When oaks aren’t producing, look for these woods browse favorites

No sight is more gratifying to a whitetail hunter than a forest raining acorns on leaves littered with hoofprints, droppings, scrapes, and rubs. But as we all know, acorn crops can be light, spotty, or nonexistent. When that happens, many hunters switch to food plots and cropfields. But you may find yourself seeing only does and small bucks there. Or what if your property is all wooded? Or maybe you simply like hunting forested land?

The answer: Hunt alternative woods foods. Some are found near natural clearings and edges; others are deep in the heart of the forest.

Here are 10 examples of woods foods that deer relish. Grab a pen, make a sketch of your property, and get out and mark their locations. When acorns are scarce, you can bet bucks will find them.

1. Grapes

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Grape Robert L. Prince

Deer consume both the fruits and leaves of these plants, which are loaded with calcium and phosphorus. Look for summer grape, muscadine, and other species in sandy or rocky soils and uplands where the vines aggressively climb trees and bushes. They can grow up to 30 feet tall; on your own land, pull vines down so deer can reach them easily.

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2. Mushrooms

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Mushroom Robert L. Prince

Find an area with abundant mushrooms and you’ve pinpointed a deer diner. Rainy, damp weather makes them more abundant. They’re especially prevalent in conifer stands where shade and pine needles keep the ground moist, and along stream bottoms.

3. Greenbrier

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Greenbrier Robert L. Prince

On land I hunt, this thorny vine is by far the No. 1 food when acorns are scarce. The stems and leaves offer good protein and stay green year-round. Logged areas, fencelines, or other clearings are prime places to find greenbrier.

4. Plum Thickets

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Plums Robert L. Prince

Deer eat the fruits, stems, and leaves of this native plant, which are 86 percent digestible and have a 14 percent protein level. You’ll find them near forest openings, logging roads, and natural clearings. They also provide great security cover and thermal protection in winter with their dense shrubby growth.

5. Honeysuckle

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Honeysuckle Robert L. Prince

Deer feed on both native and non-native varieties. Protein levels reach 10 to 20 percent, and the tender foliage stays green year-round. Natural clearings, fencelines, woods edges, and clear-cuts are good spots. A prime honeysuckle stand can produce 11⁄2 tons of forage per acre.

6. Brambles

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Berries Robert L. Prince

Both blackberry and raspberry shrubs attract deer with protein levels that can reach 19 percent. They’ll eat the leaves while they’re green, the stem tips after that. Woods borders, log landings, trails, and storm-damaged areas all typically see a flush of bramble growth where sunlight penetrates the forest canopy.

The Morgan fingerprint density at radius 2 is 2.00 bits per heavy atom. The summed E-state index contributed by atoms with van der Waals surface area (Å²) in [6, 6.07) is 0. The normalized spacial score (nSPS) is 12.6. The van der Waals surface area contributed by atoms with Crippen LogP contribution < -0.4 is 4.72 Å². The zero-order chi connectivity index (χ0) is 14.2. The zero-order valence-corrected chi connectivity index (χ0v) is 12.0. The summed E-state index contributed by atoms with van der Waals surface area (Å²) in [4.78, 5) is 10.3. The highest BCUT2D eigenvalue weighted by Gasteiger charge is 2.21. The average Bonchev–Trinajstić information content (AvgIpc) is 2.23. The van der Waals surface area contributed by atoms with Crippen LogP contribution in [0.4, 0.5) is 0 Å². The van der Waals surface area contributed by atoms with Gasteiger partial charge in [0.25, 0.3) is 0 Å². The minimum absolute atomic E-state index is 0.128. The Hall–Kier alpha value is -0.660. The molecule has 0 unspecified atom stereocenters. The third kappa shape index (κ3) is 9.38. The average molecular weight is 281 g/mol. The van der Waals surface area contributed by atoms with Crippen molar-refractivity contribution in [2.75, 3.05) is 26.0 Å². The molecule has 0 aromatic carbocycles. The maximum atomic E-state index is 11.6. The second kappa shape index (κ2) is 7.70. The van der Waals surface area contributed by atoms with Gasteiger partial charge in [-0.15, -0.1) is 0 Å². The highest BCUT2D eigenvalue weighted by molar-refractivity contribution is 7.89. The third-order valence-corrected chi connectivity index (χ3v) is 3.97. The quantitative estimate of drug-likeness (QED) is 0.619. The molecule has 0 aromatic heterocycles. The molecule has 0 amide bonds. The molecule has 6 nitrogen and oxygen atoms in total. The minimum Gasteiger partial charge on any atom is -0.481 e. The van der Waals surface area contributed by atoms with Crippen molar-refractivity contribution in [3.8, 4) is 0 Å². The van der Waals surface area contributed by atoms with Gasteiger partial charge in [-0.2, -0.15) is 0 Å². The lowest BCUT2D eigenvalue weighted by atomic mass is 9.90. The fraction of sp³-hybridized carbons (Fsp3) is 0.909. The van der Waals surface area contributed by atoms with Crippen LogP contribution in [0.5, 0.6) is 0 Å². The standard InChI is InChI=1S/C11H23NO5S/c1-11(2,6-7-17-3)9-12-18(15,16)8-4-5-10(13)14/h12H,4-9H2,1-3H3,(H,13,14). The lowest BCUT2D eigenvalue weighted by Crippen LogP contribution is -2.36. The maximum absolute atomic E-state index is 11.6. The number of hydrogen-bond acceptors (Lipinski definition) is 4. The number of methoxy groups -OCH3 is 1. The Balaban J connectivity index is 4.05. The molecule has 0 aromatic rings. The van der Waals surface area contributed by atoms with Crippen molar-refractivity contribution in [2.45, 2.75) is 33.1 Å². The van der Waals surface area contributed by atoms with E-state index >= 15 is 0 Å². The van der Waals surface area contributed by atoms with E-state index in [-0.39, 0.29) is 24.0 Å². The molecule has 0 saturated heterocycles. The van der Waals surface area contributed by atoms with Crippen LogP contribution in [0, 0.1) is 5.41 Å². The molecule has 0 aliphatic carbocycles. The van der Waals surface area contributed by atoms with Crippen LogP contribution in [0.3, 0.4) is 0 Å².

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7. Strawberry Bush

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Strawberry Robert L. Prince

Often called ice cream for deer, this shrub has a taste that bucks relish so much that the plant can be decimated. They devour both the leaves and branches. It can thrive in deep woods settings or areas with partial sun.

8. Mountain Laurel

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Mountain Laurel Robert L. Prince

While not a favorite, this food prevents many deer from starving when acorn crops are poor. It can withstand rocky, acidic soils and grows best on southern slopes. The thick stands also offer terrific bedding cover. A Georgia study found big bucks on public land hunkering down in laurel thickets from opening day until the season closed.

9. American Beautyberry

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Beautyberry Robert L. Prince

Though it’s especially favored in spring, deer will eat the leaves and twig tips of this 5- to 8-foot-tall shrub in fall, as well as the purple berry clusters through winter. It offers 10 to 20 percent protein, depending on the season and the part of the plant consumed. It thrives in a wide variety of soils but doesn’t like complete shade.

10. Poison Ivy

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Poison Ivy Robert L. Prince

No, it doesn’t make deer itch. They gobble it in spring for its high-protein leaves (up to 29 percent). In fall when acorns are scarce, they eat both the stems and pale-colored fruits. Found across the eastern half of the country, this native plant thrives in wooded areas with partial sunlight such as fencelines, clearings, and logged areas.

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Written by Gerald Almy for Field & Stream and legally licensed through the Matcha publisher network. Please direct all licensing questions to [email protected]